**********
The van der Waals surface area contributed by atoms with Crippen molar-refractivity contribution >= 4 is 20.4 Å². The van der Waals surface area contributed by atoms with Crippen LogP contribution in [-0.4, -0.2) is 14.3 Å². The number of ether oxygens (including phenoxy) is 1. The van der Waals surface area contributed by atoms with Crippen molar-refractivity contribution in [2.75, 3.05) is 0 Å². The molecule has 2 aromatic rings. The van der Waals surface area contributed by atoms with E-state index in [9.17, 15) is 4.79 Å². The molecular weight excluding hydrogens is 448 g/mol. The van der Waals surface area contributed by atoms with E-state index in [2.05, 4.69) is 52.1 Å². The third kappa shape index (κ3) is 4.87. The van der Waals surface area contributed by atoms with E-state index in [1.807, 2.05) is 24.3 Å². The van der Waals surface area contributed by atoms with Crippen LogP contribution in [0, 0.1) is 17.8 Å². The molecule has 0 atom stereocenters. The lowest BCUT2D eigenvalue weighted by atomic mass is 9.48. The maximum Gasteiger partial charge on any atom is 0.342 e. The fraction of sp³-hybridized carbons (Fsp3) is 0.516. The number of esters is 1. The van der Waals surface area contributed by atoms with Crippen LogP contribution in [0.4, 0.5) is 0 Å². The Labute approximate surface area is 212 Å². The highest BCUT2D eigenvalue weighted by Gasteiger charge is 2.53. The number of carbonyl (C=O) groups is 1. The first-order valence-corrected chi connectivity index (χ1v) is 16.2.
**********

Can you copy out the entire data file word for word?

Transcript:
The van der Waals surface area contributed by atoms with Crippen molar-refractivity contribution >= 4 is 20.4 Å². The van der Waals surface area contributed by atoms with Crippen LogP contribution in [-0.4, -0.2) is 14.3 Å². The number of ether oxygens (including phenoxy) is 1. The van der Waals surface area contributed by atoms with Crippen molar-refractivity contribution in [2.75, 3.05) is 0 Å². The molecule has 2 aromatic rings. The van der Waals surface area contributed by atoms with E-state index in [9.17, 15) is 4.79 Å². The molecular weight excluding hydrogens is 448 g/mol. The van der Waals surface area contributed by atoms with E-state index in [2.05, 4.69) is 52.1 Å². The third kappa shape index (κ3) is 4.87. The van der Waals surface area contributed by atoms with E-state index in [1.807, 2.05) is 24.3 Å². The van der Waals surface area contributed by atoms with Crippen LogP contribution in [0, 0.1) is 17.8 Å². The molecule has 0 atom stereocenters. The lowest BCUT2D eigenvalue weighted by atomic mass is 9.48. The maximum Gasteiger partial charge on any atom is 0.342 e. The fraction of sp³-hybridized carbons (Fsp3) is 0.516. The number of esters is 1. The van der Waals surface area contributed by atoms with Crippen LogP contribution in [0.4, 0.5) is 0 Å². The Labute approximate surface area is 212 Å². The highest BCUT2D eigenvalue weighted by Gasteiger charge is 2.53. The number of carbonyl (C=O) groups is 1. The first-order valence-corrected chi connectivity index (χ1v) is 16.2.